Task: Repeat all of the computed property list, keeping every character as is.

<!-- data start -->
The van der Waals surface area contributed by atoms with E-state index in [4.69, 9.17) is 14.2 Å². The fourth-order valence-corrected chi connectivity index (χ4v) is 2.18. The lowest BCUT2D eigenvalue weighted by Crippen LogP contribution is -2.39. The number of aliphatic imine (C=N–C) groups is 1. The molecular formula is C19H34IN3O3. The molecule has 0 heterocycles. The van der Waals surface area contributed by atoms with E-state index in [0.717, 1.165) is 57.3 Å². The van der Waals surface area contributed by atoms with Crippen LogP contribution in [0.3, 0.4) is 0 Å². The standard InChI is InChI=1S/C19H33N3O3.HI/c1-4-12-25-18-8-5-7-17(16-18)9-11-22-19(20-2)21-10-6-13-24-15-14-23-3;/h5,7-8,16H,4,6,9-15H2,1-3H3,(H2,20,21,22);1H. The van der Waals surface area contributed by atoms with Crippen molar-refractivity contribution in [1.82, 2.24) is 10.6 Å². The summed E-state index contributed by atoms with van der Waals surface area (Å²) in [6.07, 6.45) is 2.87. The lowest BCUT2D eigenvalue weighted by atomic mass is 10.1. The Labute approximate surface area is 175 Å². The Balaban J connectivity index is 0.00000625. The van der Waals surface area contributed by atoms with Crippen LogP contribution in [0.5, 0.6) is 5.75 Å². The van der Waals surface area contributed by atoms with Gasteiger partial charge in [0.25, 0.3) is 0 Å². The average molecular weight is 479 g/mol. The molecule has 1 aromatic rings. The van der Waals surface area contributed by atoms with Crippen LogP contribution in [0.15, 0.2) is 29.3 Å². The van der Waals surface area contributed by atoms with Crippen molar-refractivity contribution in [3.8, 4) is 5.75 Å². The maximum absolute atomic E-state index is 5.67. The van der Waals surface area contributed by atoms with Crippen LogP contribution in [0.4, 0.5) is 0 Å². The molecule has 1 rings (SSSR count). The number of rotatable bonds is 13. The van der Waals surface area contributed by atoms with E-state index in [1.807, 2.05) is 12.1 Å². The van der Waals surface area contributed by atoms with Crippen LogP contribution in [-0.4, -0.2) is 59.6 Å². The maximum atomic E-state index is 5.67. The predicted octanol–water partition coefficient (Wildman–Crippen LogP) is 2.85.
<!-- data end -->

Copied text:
The van der Waals surface area contributed by atoms with E-state index in [4.69, 9.17) is 14.2 Å². The fourth-order valence-corrected chi connectivity index (χ4v) is 2.18. The lowest BCUT2D eigenvalue weighted by Crippen LogP contribution is -2.39. The number of aliphatic imine (C=N–C) groups is 1. The molecular formula is C19H34IN3O3. The molecule has 0 heterocycles. The van der Waals surface area contributed by atoms with E-state index in [0.717, 1.165) is 57.3 Å². The van der Waals surface area contributed by atoms with Crippen LogP contribution in [0.3, 0.4) is 0 Å². The standard InChI is InChI=1S/C19H33N3O3.HI/c1-4-12-25-18-8-5-7-17(16-18)9-11-22-19(20-2)21-10-6-13-24-15-14-23-3;/h5,7-8,16H,4,6,9-15H2,1-3H3,(H2,20,21,22);1H. The van der Waals surface area contributed by atoms with Crippen molar-refractivity contribution in [1.82, 2.24) is 10.6 Å². The summed E-state index contributed by atoms with van der Waals surface area (Å²) in [6.07, 6.45) is 2.87. The lowest BCUT2D eigenvalue weighted by atomic mass is 10.1. The Labute approximate surface area is 175 Å². The Balaban J connectivity index is 0.00000625. The van der Waals surface area contributed by atoms with Crippen LogP contribution in [0.5, 0.6) is 5.75 Å². The van der Waals surface area contributed by atoms with Gasteiger partial charge in [0.25, 0.3) is 0 Å². The average molecular weight is 479 g/mol. The molecule has 1 aromatic rings. The van der Waals surface area contributed by atoms with Crippen LogP contribution in [0.15, 0.2) is 29.3 Å². The van der Waals surface area contributed by atoms with Crippen molar-refractivity contribution in [3.8, 4) is 5.75 Å². The maximum absolute atomic E-state index is 5.67. The van der Waals surface area contributed by atoms with Crippen LogP contribution in [0.4, 0.5) is 0 Å². The molecule has 1 rings (SSSR count). The number of rotatable bonds is 13. The van der Waals surface area contributed by atoms with E-state index in [1.807, 2.05) is 12.1 Å². The van der Waals surface area contributed by atoms with Crippen LogP contribution in [-0.4, -0.2) is 59.6 Å². The maximum atomic E-state index is 5.67. The predicted octanol–water partition coefficient (Wildman–Crippen LogP) is 2.85.